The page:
re: What are some blockers for you on contributing to open source projects? VIEW POST


What usually stops me are experiences in the past of simple PRs sitting unreviewed for months on end. I don't have a ton of free-time, so I get anxious thinking about spending several hours creating a worthy PR, just to have it completely ignored by the package author.

I'm not entirely faulting the package author, as I'm certain they're busy with their own work, but it certainly is a frustrating experience. I don't know how to fix it either.


I understand this. I've been there too. I guess the only way out of this is to check if the project is still active before submitting pull request. Like checking the date of the last commit, commenting on the issue and starting a conversation going before putting in effort to make changes and submit pull request.


Although I think, that developing the source for a PR is also a good exercise in working with unknown code and worth the while (if it isn't tooooo time consuming). And if the code is presumably dead, you could adopt it, if you feel to.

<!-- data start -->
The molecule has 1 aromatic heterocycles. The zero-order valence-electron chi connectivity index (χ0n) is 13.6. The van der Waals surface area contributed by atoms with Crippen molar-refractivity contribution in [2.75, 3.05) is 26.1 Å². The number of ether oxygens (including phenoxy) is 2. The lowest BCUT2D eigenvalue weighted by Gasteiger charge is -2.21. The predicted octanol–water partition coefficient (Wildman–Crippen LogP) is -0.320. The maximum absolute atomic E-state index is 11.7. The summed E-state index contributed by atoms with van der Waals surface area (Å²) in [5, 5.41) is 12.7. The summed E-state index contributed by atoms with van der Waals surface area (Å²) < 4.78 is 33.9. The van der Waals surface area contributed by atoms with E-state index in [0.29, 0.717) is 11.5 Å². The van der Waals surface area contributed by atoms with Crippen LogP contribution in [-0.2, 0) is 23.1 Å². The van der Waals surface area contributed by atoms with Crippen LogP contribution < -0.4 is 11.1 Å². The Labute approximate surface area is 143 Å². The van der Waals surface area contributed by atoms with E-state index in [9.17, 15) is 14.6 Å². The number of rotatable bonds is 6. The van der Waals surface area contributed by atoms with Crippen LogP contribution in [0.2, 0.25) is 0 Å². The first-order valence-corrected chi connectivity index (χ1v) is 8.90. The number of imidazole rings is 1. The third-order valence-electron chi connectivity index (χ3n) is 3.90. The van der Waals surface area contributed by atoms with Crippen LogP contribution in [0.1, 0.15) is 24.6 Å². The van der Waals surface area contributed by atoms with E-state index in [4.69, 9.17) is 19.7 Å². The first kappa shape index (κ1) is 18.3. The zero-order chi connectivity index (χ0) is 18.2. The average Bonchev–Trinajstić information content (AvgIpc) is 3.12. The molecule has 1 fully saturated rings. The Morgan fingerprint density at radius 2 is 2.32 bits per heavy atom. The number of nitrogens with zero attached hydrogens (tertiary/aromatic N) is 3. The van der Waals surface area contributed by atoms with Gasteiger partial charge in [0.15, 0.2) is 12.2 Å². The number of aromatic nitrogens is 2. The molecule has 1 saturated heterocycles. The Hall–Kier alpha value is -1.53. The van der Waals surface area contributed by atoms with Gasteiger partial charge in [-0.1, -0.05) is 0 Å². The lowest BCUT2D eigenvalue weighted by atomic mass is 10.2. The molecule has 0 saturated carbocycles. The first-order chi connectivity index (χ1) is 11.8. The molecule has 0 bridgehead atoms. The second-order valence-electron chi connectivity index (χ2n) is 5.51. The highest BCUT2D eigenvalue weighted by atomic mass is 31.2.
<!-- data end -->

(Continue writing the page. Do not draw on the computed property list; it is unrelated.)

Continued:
I've had this as well. When you try and contribute to solve a problem in the code, but the maintainer has silently decided not to work on it any more. I ended up fixing a bug that was in the bug tracker. There was no way to commit except save the patch against the bug. There is stayed without being committed or even reviewed. The means the last version was two years old. You are left building your project against your internal fork. At no point did the maintainer offer to hand it off to people who continued to actively develop against it.

My other pet peave is the way projects expect their users to log into their bug tracking system in order to report a defect. Several times I've found issues, tried to report them, only to give up.

Another variant of this problem is having defects closed as 'won't fix', or 'duplicate', only to find a stream of people reporting the same issue over years. Showing disinterest in users issues is a good way to also discourage deeper involvement such as contributions.

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